I have a question for the Minister on public-sector commissioning. She highlighted the fact that the Conservative and Liberal Democrat Front Benchers are well experienced on issues to do with the Equality Bill. I would be interested to know whether a matter that has been drawn to our attention has been raised with the Government. Many women's organisations, such as women's refuges, say that they are experiencing a funding cut, as public-sector funders-both local authorities and central Government-are saying that services have to cater for men and women equally in order to tick the equality box. The Minister said that many of the services do indeed deal with both genders, but it is also true-I think that she highlighted this as well-that women are disproportionately the victims of violence: 85 per cent. of domestic violence victims are women. Local and central Government must be confident in funding women-only services, where that is appropriate.

Fiona Mactaggart (Slough) (Lab): On that matter, has the hon. Gentleman spoken to the Conservative local authorities that are making the exact argument about which he complains, and that are discriminating against groups? The most obvious example in the area that I represent is Southall Black Sisters. Ealing local authority had to be taken to court by that organisation. That revealed the fact that the authority was interpreting the law incorrectly in making the kind of claims that he says local authorities should not make.

Mr. Harper: The hon. Lady supports the point that I am making. I am highlighting the fact that a number of local authorities are giving that reason for doing things. I raised the matter so that I could ask the Minister whether it had been raised with her, and whether the Government had therefore issued any guidance, or thought about issuing guidance, to make the position clear. Having sat through the many days of debate on the Equality Bill, which rolls forward existing legislation and makes new proposals, I do not think that the law precludes organisations from doing what the hon. Lady suggests and what I have mentioned. It would be helpful if that could be clarified.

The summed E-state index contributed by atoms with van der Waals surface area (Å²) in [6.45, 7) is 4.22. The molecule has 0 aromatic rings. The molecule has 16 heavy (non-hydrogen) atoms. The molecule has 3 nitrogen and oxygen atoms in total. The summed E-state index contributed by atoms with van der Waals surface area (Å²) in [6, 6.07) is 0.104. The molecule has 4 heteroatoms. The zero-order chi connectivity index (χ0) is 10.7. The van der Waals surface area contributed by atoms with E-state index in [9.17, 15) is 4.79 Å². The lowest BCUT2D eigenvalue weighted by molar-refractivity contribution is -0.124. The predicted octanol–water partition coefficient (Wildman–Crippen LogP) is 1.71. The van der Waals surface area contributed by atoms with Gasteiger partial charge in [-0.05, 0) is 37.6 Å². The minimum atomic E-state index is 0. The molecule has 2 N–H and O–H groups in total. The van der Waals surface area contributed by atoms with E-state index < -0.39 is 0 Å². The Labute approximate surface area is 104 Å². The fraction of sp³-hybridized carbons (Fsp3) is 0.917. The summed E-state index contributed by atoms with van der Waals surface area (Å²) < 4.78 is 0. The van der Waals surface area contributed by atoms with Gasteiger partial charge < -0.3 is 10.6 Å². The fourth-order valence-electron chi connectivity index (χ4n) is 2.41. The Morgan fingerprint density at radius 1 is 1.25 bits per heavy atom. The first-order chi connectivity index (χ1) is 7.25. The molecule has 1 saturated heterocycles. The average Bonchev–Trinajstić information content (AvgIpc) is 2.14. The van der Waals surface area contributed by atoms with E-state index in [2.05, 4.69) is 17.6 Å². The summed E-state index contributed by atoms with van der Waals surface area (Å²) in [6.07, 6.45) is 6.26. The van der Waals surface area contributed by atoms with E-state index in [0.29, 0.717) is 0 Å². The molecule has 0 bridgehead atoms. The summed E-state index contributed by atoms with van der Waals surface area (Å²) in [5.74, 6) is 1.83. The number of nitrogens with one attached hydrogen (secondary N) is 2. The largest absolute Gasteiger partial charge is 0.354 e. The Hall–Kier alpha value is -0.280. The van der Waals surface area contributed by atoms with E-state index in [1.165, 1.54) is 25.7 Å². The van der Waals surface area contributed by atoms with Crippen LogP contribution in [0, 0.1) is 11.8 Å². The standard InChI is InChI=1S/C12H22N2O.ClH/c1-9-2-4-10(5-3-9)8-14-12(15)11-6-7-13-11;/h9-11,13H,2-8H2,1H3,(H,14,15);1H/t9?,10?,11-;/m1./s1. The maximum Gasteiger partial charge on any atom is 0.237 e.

The Solicitor-General: I am grateful to the hon. Gentleman for raising the issue, and I hope that he will explain to Tory local authorities, as we have to Labour ones, that there is absolutely no bar. What he describes is the complete opposite of what the gender equality duty represents. It has been in force since 2006-it is not part of the new Bill-and it means that services need to be provided for women. Overwhelmingly, as he has acknowledged, the violence that we are talking about is against women; it occurs relatively lightly against men. Of course local authorities need to provide services for the men who need it, but, overwhelmingly, the services need to be specifically for, and almost certainly run by, women, because women do not want to escape from a man and have to talk to another man about it. We are